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Song Of Solomon 4:9

    Song of Solomon 4:9 Translations

    King James Version (KJV)

    Thou hast ravished my heart, my sister, my spouse; thou hast ravished my heart with one of thine eyes, with one chain of thy neck.

    American King James Version (AKJV)

    You have ravished my heart, my sister, my spouse; you have ravished my heart with one of your eyes, with one chain of your neck.

    American Standard Version (ASV)

    Thou hast ravished my heart, my sister, my bride; Thou hast ravished my heart with one of thine eyes, With one chain of thy neck.

    Basic English Translation (BBE)

    You have taken away my heart, my sister, my bride; you have taken away my heart, with one look you have taken it, with one chain of your neck!

    Webster's Revision

    Thou hast ravished my heart, my sister, my bride; Thou hast ravished my heart with one of thine eyes, With one chain of thy neck.

    World English Bible

    You have ravished my heart, my sister, my bride. You have ravished my heart with one of your eyes, with one chain of your neck.

    English Revised Version (ERV)

    Thou hast ravished my heart, my sister, my bride; thou hast ravished my heart with one of thine eyes, with one chain of thy neck.

    Clarke's Commentary on Song of Solomon 4:9

    Thou hast ravished my heart - לבבתני libbabtini, "Thou hast hearted me," i.e., taken away my heart; as we say, "He has barked the tree," i.e., he has stripped it of its bark; "He has fleeced the flock," i.e., deprived them of their wool.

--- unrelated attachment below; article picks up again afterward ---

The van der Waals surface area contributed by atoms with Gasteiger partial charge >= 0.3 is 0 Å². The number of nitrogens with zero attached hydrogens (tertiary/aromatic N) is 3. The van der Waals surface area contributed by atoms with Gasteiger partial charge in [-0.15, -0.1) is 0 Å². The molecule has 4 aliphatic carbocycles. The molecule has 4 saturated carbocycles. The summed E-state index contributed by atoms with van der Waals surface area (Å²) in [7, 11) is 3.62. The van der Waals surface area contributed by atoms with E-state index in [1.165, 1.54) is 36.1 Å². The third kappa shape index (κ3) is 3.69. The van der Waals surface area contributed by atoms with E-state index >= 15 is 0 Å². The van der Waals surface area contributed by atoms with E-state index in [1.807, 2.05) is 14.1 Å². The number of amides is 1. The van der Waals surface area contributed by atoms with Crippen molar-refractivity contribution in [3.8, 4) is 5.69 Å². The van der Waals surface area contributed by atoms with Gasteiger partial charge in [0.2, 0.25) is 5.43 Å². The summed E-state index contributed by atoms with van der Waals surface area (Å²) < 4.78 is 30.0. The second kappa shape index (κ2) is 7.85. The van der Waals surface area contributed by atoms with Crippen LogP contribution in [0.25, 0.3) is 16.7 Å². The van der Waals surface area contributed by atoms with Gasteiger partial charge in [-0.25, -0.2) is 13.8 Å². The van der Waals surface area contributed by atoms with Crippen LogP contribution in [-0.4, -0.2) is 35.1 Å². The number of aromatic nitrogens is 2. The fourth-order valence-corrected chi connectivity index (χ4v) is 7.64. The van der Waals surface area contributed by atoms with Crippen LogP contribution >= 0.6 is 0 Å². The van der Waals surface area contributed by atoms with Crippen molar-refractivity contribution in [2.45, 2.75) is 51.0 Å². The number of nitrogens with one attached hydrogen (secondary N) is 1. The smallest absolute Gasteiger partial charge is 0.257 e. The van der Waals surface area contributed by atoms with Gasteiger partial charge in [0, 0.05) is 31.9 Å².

With one of thine eyes - באצד מעיניך beachad meeynayich. This has been thought a harsh expression, and various emendations have been sought. The Masoretes have put באצת beachath, "at once," in the margin; and this is confirmed by twenty of Kennicott's MSS. but De Rossi does not notice it. It is scarceiy necessary; the sense to me is clear and good without it. "Even one of thine eyes, or one glance of thine eyes, has been sufficient to deprive me of all power; it has completely overcome me;" for glance may be understood, and such forms of speech are common in all languages, when speaking on such subjects. If even taken literally, the sense is good; for the poet may refer to a side glance, shot in passing by or turning away, where only one eye could be seen. I think this a better sense than that which is obtained from the Masoretic emendation.

    With one chain of thy neck - Probably referring to the play of the cervical muscles, rather than to necklaces, or ringlets of hair.

    Barnes' Notes on Song of Solomon 4:9

    The similes employed refer to the graces of adornment, speech, and gesture, as expressions of inward character and sentiment.

    Songs 4:9

    With one of thine eyes - Rather, with one look of thine.

    Wesley's Notes on Song of Solomon 4:9

    4:9 My sister - So he calls her to shew the greatness of his love, which cannot sufficiently be expressed by any one relation. With one - With one glance. One chain - With one of those other graces and perfections wherewith thou art adorned.